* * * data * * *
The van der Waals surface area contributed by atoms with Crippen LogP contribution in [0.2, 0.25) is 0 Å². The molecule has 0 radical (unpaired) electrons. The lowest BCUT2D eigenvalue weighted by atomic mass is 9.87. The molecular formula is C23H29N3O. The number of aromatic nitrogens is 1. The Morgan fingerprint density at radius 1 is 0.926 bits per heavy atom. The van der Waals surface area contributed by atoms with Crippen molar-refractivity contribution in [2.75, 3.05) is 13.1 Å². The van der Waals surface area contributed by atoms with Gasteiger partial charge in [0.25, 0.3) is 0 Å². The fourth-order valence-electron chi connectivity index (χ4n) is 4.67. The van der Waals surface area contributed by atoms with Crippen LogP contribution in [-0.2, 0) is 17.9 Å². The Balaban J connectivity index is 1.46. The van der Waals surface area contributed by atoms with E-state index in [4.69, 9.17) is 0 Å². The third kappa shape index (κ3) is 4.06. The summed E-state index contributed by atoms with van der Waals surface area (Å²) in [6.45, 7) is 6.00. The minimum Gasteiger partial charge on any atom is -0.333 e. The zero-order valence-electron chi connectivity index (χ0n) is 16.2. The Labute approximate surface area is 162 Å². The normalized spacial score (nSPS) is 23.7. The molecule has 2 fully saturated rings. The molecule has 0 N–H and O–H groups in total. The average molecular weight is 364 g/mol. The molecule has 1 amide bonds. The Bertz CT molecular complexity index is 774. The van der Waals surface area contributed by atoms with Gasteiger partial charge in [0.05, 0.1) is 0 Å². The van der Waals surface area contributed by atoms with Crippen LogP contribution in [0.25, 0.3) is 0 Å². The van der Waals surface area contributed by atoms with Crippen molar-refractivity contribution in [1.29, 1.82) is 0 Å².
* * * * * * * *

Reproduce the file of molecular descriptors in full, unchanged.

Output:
The van der Waals surface area contributed by atoms with Crippen LogP contribution in [0.2, 0.25) is 0 Å². The molecule has 0 radical (unpaired) electrons. The lowest BCUT2D eigenvalue weighted by atomic mass is 9.87. The molecular formula is C23H29N3O. The number of aromatic nitrogens is 1. The Morgan fingerprint density at radius 1 is 0.926 bits per heavy atom. The van der Waals surface area contributed by atoms with Crippen molar-refractivity contribution in [2.75, 3.05) is 13.1 Å². The van der Waals surface area contributed by atoms with Gasteiger partial charge in [0.25, 0.3) is 0 Å². The fourth-order valence-electron chi connectivity index (χ4n) is 4.67. The van der Waals surface area contributed by atoms with Crippen LogP contribution in [-0.2, 0) is 17.9 Å². The Balaban J connectivity index is 1.46. The van der Waals surface area contributed by atoms with E-state index in [4.69, 9.17) is 0 Å². The third kappa shape index (κ3) is 4.06. The summed E-state index contributed by atoms with van der Waals surface area (Å²) in [6.45, 7) is 6.00. The minimum Gasteiger partial charge on any atom is -0.333 e. The zero-order valence-electron chi connectivity index (χ0n) is 16.2. The Labute approximate surface area is 162 Å². The normalized spacial score (nSPS) is 23.7. The molecule has 2 fully saturated rings. The molecule has 0 N–H and O–H groups in total. The average molecular weight is 364 g/mol. The molecule has 1 amide bonds. The Bertz CT molecular complexity index is 774. The van der Waals surface area contributed by atoms with Gasteiger partial charge in [0.05, 0.1) is 0 Å². The van der Waals surface area contributed by atoms with Crippen LogP contribution in [0.25, 0.3) is 0 Å². The van der Waals surface area contributed by atoms with Crippen molar-refractivity contribution in [1.29, 1.82) is 0 Å².